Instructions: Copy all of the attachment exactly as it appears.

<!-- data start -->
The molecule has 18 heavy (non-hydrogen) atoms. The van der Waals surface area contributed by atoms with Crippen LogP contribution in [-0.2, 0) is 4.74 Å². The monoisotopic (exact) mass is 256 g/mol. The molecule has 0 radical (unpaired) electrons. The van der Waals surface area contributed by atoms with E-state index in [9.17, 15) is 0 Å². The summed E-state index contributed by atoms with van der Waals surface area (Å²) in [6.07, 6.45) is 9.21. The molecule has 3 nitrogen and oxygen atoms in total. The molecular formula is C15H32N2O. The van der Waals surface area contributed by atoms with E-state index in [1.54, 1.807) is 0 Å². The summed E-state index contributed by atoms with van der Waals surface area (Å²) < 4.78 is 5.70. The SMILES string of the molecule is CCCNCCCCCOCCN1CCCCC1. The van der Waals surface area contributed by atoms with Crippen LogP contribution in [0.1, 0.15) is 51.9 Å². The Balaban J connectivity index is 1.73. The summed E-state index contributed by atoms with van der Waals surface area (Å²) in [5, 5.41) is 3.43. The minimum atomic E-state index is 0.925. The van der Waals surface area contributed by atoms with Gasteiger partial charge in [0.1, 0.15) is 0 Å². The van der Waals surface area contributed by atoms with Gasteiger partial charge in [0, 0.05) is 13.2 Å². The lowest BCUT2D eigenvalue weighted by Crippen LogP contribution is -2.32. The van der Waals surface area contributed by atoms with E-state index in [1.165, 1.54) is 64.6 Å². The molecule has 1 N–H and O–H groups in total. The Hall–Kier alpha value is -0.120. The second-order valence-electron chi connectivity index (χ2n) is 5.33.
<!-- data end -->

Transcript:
The molecule has 18 heavy (non-hydrogen) atoms. The van der Waals surface area contributed by atoms with Crippen LogP contribution in [-0.2, 0) is 4.74 Å². The monoisotopic (exact) mass is 256 g/mol. The molecule has 0 radical (unpaired) electrons. The van der Waals surface area contributed by atoms with E-state index in [9.17, 15) is 0 Å². The summed E-state index contributed by atoms with van der Waals surface area (Å²) in [6.07, 6.45) is 9.21. The molecule has 3 nitrogen and oxygen atoms in total. The molecular formula is C15H32N2O. The van der Waals surface area contributed by atoms with E-state index in [1.54, 1.807) is 0 Å². The summed E-state index contributed by atoms with van der Waals surface area (Å²) < 4.78 is 5.70. The SMILES string of the molecule is CCCNCCCCCOCCN1CCCCC1. The van der Waals surface area contributed by atoms with Crippen LogP contribution in [0.1, 0.15) is 51.9 Å². The Balaban J connectivity index is 1.73. The summed E-state index contributed by atoms with van der Waals surface area (Å²) in [5, 5.41) is 3.43. The minimum atomic E-state index is 0.925. The van der Waals surface area contributed by atoms with Gasteiger partial charge in [0.1, 0.15) is 0 Å². The van der Waals surface area contributed by atoms with Gasteiger partial charge in [0, 0.05) is 13.2 Å². The lowest BCUT2D eigenvalue weighted by Crippen LogP contribution is -2.32. The van der Waals surface area contributed by atoms with E-state index in [1.165, 1.54) is 64.6 Å². The molecule has 1 N–H and O–H groups in total. The Hall–Kier alpha value is -0.120. The second-order valence-electron chi connectivity index (χ2n) is 5.33.